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Gts super 300 ie Gts super 125 ie s 125cc s 50cc Gts 250 ie Gts 125cc LX 125cc LX 50cc 2 stroke Engine Single-cylinder, catalised, QUASAR 4 stroke, 4 valve electronic injection Single-cylinder LEADER 4 stroke with electronic injection Single-cylinder LEADER 4 stroke Single-cylinder HI-PER 2 stroke Single-cylinder, catalised, QUASAR 4 stroke, 4 valve electronic injection Single-cylinder, catalised, LEADER 4 stroke, 4 valve Single-cylinder LEADER 4 stroke Single-cylinder HI-PER 2 stroke Capacity 278cc 124cc 124cc 50cc 249cc 124cc 124cc 49cc Power 16.4 kW / 7500 rpm 10.5 Kw / 9500 rpm 7.65 Kw / 8250 rpm 3.2 Kw / 7500 rpm 15.7 Kw / 8500 rpm 7.65 Kw / 8250 rpm 7.65 Kw / 8250 rpm 2.5 Kw / 8500 rpm Max Torque 22Nm / 6500 rpm 12 Nm / 8000rpm 9.6 Nm / 7250 rpm 4.4 Nm / 6500 rpm 20.1 Nm / 6500 rpm 9.6 Nm / 7250 rpm 9.6 Nm / 7250 rpm 3.3 Nm / 6500 rpm Cooling Liquid Liquid Forced Air Forced Air Liquid Liquid Forced Air Forced Air Starter Electric Electric Electric and kick starter Electric and kick starter Electric Electric Electric and kick starter Electric and kick starter Transmission Automatic twist and go Automatic twist and go Automatic twist and go Automatic twist and go Automatic twist and go Automatic twist and go Automatic twist and go Automatic twist and go Front Suspension Single arm, dual chamber hydraulic shock absorber with coaxial spring Single arm link with coil spring and double hydraulic shock absorber Single arm link with coil spring and double hydraulic shock absorber Single arm link with coil spring and double hydraulic shock absorber Single sided trailing link with hydraulic shock absorber Single sided trailing link with hydraulic shock absorber Single sided trailing link with hydraulic shock absorber Single sided trailing link with hydraulic shock absorber Rear Suspension Two dual effect shock absorbers with adjustable preload Coil spring and double hydraulic shock absorber Coil spring and double hydraulic shock absorber Coil spring and double hydraulic shock absorber Twin hydraulic shock absorbers with preload adjuster Twin hydraulic shock absorbers with preload adjuster Hydraulic shock absorbers with preload adjuster Hydraulic shock absorber Front Brake ø 220mm disc brake 220mm disc brake ø 200mm disc brake ø 200mm disc brake ø 220mm disc brake ø 220mm disc brake ø 200mm disc brake ø 200mm disc brake Rear Brake ø 220mm disc brake 220mm disc brake ø 110mm drum brake ø 110mm drum brake ø 220mm disc brake ø 220mm disc brake ø 110mm drum brake ø 110mm drum brake Front Tyre Tubeless 120/70-12″ Tubeless 120/70 – 12″ Tubeless 110/70 – 11″ Tubeless 110/70 – 11″ Tubeless 120/70-12″ Tubeless 120/70-12″ Tubeless 110/70 – 11″ Tubeless 110/70-11″ Rear Tyre Tubeless 130/70-12″ Tubeless 130/70 – 12″ Tubeless 120/70 – 10″ Tubeless 120/70 – 10″ Tubeless 130/70-12″ Tubeless 130/70-12″ Tubeless 120/70 – 10″ Tubeless 120/70-10″ Running weight 158kg 158kg 114kg 96kg 151kg 145kg 114kg 96kg Length/Width/Height 2230mm / 755mm / 1170mm 1930mm / 755mm / 1930mm 1770mm / 740mm / 1140mm 1755mm / 740mm / 1140mm 1930mm / 755mm / 1170 mm 1940mm / 755mm / 1180 mm 1770mm / 740mm / 1140mm 1755mm / 740mm / 1140mm Fuel Tank Capacity 9 litres 9 litres 8.5 litres 8.5 litres 9.2 litres 10 litres 8.5 litres 8.5 litres Emmissions Euro 3 Euro 3 Euro 3 Euro 2 Euro 3 Euro 3 Euro 3 Euro 2 Colours Rosso Dragon Nero Lucido Montebianco Rosso Dragon Nero Lucido Montebianco Taormina Nero Lucido Montebianco Taormina Nero Lucido Montebianco Marrone Terra Di Toscana Bronzo Perseo Nero Vulcano Blu Midnight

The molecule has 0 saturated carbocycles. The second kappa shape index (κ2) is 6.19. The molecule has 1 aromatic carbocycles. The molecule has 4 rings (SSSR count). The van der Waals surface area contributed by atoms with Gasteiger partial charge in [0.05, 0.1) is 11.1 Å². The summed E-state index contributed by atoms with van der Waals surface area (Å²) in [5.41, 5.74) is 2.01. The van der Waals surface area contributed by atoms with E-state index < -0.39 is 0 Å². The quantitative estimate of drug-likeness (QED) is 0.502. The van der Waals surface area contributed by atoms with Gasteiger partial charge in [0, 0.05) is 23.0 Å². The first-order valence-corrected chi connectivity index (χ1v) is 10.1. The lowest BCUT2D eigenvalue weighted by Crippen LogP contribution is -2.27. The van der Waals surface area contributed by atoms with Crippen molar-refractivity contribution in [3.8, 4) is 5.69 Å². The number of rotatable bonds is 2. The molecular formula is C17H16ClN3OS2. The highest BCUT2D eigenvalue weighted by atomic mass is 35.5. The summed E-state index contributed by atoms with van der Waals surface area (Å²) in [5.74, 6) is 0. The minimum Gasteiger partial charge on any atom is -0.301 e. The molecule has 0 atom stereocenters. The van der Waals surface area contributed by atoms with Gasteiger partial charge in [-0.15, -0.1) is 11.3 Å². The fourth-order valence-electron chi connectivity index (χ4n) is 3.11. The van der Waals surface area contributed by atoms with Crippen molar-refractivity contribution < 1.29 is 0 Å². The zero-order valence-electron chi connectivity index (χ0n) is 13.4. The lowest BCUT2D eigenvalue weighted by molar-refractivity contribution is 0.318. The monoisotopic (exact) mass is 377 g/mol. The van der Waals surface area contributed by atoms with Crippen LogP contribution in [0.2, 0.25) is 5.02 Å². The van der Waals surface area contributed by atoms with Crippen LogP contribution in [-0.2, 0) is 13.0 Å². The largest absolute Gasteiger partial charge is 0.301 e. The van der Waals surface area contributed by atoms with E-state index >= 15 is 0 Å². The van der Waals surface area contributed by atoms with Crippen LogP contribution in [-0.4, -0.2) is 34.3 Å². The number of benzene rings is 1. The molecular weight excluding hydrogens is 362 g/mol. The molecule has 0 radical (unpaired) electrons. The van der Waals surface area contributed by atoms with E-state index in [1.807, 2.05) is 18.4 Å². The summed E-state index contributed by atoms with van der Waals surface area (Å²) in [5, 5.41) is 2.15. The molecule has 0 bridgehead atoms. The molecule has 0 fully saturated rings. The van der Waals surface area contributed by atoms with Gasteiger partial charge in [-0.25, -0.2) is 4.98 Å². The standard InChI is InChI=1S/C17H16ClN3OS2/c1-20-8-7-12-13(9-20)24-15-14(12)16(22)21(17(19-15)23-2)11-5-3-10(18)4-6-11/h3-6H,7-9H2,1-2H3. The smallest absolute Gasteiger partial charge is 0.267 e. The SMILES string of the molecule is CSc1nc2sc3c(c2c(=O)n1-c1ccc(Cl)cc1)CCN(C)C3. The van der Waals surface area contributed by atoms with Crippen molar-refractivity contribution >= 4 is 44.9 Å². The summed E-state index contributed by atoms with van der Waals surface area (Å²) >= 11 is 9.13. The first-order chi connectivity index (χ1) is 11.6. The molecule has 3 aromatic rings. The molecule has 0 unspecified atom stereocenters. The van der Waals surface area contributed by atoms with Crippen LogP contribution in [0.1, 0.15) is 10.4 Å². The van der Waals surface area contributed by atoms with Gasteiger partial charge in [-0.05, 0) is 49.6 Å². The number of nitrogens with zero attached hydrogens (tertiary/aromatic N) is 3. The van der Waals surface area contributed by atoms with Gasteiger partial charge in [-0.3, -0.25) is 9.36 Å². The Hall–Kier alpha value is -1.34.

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Cobra Motorcycle and ATV Specifications CX65 CX50 Sr. (The King) CX50 Jr. ECX 70 ECX 50 ECX80AC

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Filed Under (Cobra) by admin on 14-11-2010

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Dry Weight 122 lbs 91 lbs 81 lbs 210 lbs 206 lbs 210 lbs Engine Cobra 65cc 2-stroke Cobra 50cc 2-stroke Cobra 50cc 2-stroke Cobra 70cc 2-stroke Cobra 50cc 2-stroke Cobra 80cc 2-stroke Bore x Stroke 44.5mm x 41.7mm 39mm x 41.7mm 39mm x 41.7mm 44.5mm x 44.7mm 39mm x 41.7mm 47.6 mm x 44.7mm Induction Case Reed V-Force® Reed Valve- 24mm Mikuni carb Case Reed Carbon Pedal 19mm carb Case Reed Carbon Pedal 14mm carb Case Reed V-Force® Reed Valve- 24mm Mikuni carb Case Reed Carbon Pedal 21mm carb Case Reed V-Force® Reed Valve- 24mm Mikuni carb Cooling Water cooled Cylinder and Case Water cooled Water cooled Water cooled Cylinder and Case Water cooled Water cooled Cylinder and Case Clutch Hydraulic ally actuated Cobra 3Gx 3-Shoe Cobra 3Gx 3-Shoe Hydraulic ally actuated – (auto option) Cobra 3Gx 3-Shoe Rekluse Z-ball auto-clutch Transmission Six-speed sequential Single-speed auto Single-speed auto Six-speed sequential Single-speed auto Six-speed sequential Exhaust Tuned pipe and silencer Tuned pipe and silencer Tuned pipe and silencer Tuned pipe and silencer Tuned pipe and silencer Tuned pipe and silencer Lubrication Mixture lubrication Mixture lubrication Mixture lubrication Mixture lubrication Mixture lubrication Mixture lubrication Fuel Capacity 1.06 Gallons .85 Gallons .70 Gallons 1.9 Gallons 1.9 Gallons 1.9 Gallons Frame Twin Spar Oval HSLA Double Cradle 4130 ChrMo Steel Double Cradle 4130 ChrMo Steel Arens design twin spar Arens design twin spar Arens design twin spar Wheelbase 1140mm 990 mm 908 mm 1067mm (track 915mm) 1067mm (track 915mm) 1067mm (track 915mm) Seat Height 762mm 680 mm 607 mm 762 mm 737 mm 762mm Ground Clearance 250mm 240 mm 216 mm 205 mm 205 mm 205mm Front Brakes Hydraulic Disk (205mm) Hydraulic Disk (160mm) Hydraulic Disk (160mm) Hydraulic Disk (160mm) Hydraulic Disk (160mm) Hydraulic Disk (160mm) Rear Brakes Hydraulic Disk (165mm) Hydraulic Disk (140mm) Adjustable Drum Hydraulic Disk (180mm) Hydraulic Disk (180mm) Hydraulic Disk (180mm) Front Suspension Marzocchi 35mm USD Adjustable 220mm travel Cobra 30mm USD 210mm travel Marzocchi 32mm 168mm travel Dual A-Arm with SVO™ patented steering design. 248mm travel Dual A-Arm with SVO™ patented steering design. 248mm travel Dual A-Arm with SVO™ patented steering design. 248mm travel Rear Suspension Öhlins Fully Adjustable 270mm travel Fox Piggyback Fully Adjustable 248mm travel Öhlins Piggyback 170mm travel Fox Piggyback 220mm travel Solid axle Fox Piggyback 220mm travel Lightweight tube axle Fox Piggyback 220mm travel Solid axle Wheel Front / Rear 14″ spoke / 12″ spoke (Al rims, Billet hubs, 9ga. spokes) Cobra 12″ Billet Cobra 10″ Billet Cobra 10″ Billet Cobra 10″ Billet ITP 10×5 (4 x1) Al Douglas 8×6.5 (4×2.5) Al ITP 10×5 (4 x1) Al Douglas 8×6.5 (4×2.5) Al ITP 10×5 (4 x1) Al Douglas 8×6.5 (4×2.5) Al Tires Front / Rear 60-100×14 Dunlop 80-100×12 Dunlop 2.5×12 / 2.75×10 2.5×10 / 2.75×10 ITP Holeshot 19/6 ITP 16/6.50-9 ITP Holeshot 19/6 ITP 16/6.50-9 ITP Holeshot 19/6 ITP 16/6.50-9